September 2, 2014

In Blunt Terms, District Attorneys Speak to Money Crunch

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Notebook Image1THE WATCH

A compilation of news, context and little-known facts related to Oklahoma.


SEPTEMBER 2014

‘Staggering’ Caseloads for Prosecutors
(Sept. 18)

Oklahoma district attorneys are speaking in frustration over what they say is a severe underfunding of their offices in the face of “staggering” caseloads.

At its Thursday meeting, the Oklahoma District Attorneys Council unveiled a draft   proposal to seek a significant increase in appropriations from the Legislature. The council also handed out the draft of a fact sheet with dramatic figures and statements.

“Caseloads of prosecutors are staggering, leaving insufficient time for legal review, meeting with victims and case preparation,” the fact sheet said.

As an emotional point of emphasis, the sheet added, “If your daughter is raped, wouldn’t you want the best attorney in that courtroom?”

About half of the nearly $40 million in funding for district attorneys’ offices is paid through state appropriations. The rest comes from DA programs and fees, such as probation fees charged to offenders and civil asset forfeiture funds. The draft budget proposal for fiscal 2015 would raise state funding for prosecutors’ offices from 0.5 percent to 1 percent of total state appropriations, to $71 million.

District attorneys say they’re facing a budget crunch because caseloads are getting larger; salaries for prosecutors are not keeping pace with the market, making recruiting difficult, and their offices must deal with too many unfunded legislatively-mandated justice programs, such as the Justice Reinvestment Initiative.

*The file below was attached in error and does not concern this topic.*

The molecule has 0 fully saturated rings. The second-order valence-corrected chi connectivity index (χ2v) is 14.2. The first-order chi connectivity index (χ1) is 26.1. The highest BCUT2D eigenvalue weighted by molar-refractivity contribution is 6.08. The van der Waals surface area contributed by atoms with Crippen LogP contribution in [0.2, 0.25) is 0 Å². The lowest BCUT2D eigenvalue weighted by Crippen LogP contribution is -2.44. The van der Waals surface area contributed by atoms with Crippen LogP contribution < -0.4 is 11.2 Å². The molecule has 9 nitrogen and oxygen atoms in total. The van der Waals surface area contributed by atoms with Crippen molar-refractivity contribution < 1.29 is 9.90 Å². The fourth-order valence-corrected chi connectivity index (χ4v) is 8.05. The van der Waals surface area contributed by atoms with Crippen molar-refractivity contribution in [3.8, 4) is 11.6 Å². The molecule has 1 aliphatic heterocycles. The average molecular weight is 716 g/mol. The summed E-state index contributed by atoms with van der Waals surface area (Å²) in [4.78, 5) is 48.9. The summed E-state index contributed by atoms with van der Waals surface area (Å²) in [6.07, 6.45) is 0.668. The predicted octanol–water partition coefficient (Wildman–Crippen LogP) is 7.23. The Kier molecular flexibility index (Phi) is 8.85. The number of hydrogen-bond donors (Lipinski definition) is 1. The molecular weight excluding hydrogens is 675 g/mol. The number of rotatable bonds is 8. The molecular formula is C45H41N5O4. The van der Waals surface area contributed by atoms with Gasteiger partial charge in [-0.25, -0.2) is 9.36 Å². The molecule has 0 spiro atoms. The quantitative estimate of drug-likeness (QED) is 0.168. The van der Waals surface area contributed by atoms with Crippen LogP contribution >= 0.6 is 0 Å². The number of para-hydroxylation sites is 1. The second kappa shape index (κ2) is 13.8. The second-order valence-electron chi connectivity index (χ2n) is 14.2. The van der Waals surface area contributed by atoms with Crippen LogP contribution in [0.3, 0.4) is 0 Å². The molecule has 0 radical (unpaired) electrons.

“The pressure point is, you’re not spending time prosecuting, you’re spending time raising money,” Tulsa County District Attorney Tim Harris said at the council meeting.

The fact sheet states, “There are 273 assistant prosecutors in the state. In 2013, there were 92,042 felony and misdemeanor cases filed. This averages 337 cases per lawyer. And these numbers don’t consider the other caseload and duties of those prosecutors.”

–Clifton Adcock


Sex Crimes and Law Officers
(Sept. 16)

Recent arrests of law enforcement officers on sexual assault complaints point to the findings of an earlier Oklahoma Watch investigation: Sex offenses are the most common reason officers lose their certifications.

On Monday, an Oklahoma Highway Patrol officer was arrested after two women alleged he raped or groped them during traffic stops in the Sapulpa area. Last month, an Oklahoma City police officer was arrested and accused of raping several women while on patrol in the northeast part of the city.

In October last year, based on an analysis of three years of data, Oklahoma Watch reported that more than a fourth of peace officers who were disciplined by the state’s certification agency or surrendered their certifications were convicted of or pleaded guilty to sex crimes.


Rape Report Surge Reflects New Definition, Other Factors
(Sept. 15)

While recently released crime statistics from the Oklahoma State Bureau of Investigation show a large spike in the number of reported rapes over the last two years, the actual increase might not be as dramatic, according to police.